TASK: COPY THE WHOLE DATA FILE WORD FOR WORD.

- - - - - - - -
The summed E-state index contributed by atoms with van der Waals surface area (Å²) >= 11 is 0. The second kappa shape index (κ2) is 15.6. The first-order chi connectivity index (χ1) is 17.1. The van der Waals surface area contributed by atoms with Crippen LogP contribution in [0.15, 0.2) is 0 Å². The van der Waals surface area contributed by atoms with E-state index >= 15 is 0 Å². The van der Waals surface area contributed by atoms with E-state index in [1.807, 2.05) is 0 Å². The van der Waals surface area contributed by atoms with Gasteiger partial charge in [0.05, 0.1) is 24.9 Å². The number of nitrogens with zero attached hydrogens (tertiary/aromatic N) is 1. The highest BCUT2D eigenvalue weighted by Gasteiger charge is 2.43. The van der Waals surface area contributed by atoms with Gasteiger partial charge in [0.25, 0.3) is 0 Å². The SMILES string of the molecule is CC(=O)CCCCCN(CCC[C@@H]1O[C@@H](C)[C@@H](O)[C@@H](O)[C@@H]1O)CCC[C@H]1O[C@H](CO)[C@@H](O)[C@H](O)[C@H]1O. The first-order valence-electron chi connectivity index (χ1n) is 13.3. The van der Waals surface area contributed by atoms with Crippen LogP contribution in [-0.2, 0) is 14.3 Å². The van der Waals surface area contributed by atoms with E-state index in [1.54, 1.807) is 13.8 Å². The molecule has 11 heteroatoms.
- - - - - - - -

The summed E-state index contributed by atoms with van der Waals surface area (Å²) >= 11 is 0. The second kappa shape index (κ2) is 15.6. The first-order chi connectivity index (χ1) is 17.1. The van der Waals surface area contributed by atoms with Crippen LogP contribution in [0.15, 0.2) is 0 Å². The van der Waals surface area contributed by atoms with E-state index >= 15 is 0 Å². The van der Waals surface area contributed by atoms with E-state index in [1.807, 2.05) is 0 Å². The van der Waals surface area contributed by atoms with Gasteiger partial charge in [0.05, 0.1) is 24.9 Å². The number of nitrogens with zero attached hydrogens (tertiary/aromatic N) is 1. The highest BCUT2D eigenvalue weighted by Gasteiger charge is 2.43. The van der Waals surface area contributed by atoms with Gasteiger partial charge in [0.25, 0.3) is 0 Å². The SMILES string of the molecule is CC(=O)CCCCCN(CCC[C@@H]1O[C@@H](C)[C@@H](O)[C@@H](O)[C@@H]1O)CCC[C@H]1O[C@H](CO)[C@@H](O)[C@H](O)[C@H]1O. The first-order valence-electron chi connectivity index (χ1n) is 13.3. The van der Waals surface area contributed by atoms with Crippen LogP contribution in [-0.2, 0) is 14.3 Å². The van der Waals surface area contributed by atoms with E-state index in [1.54, 1.807) is 13.8 Å². The molecule has 11 heteroatoms.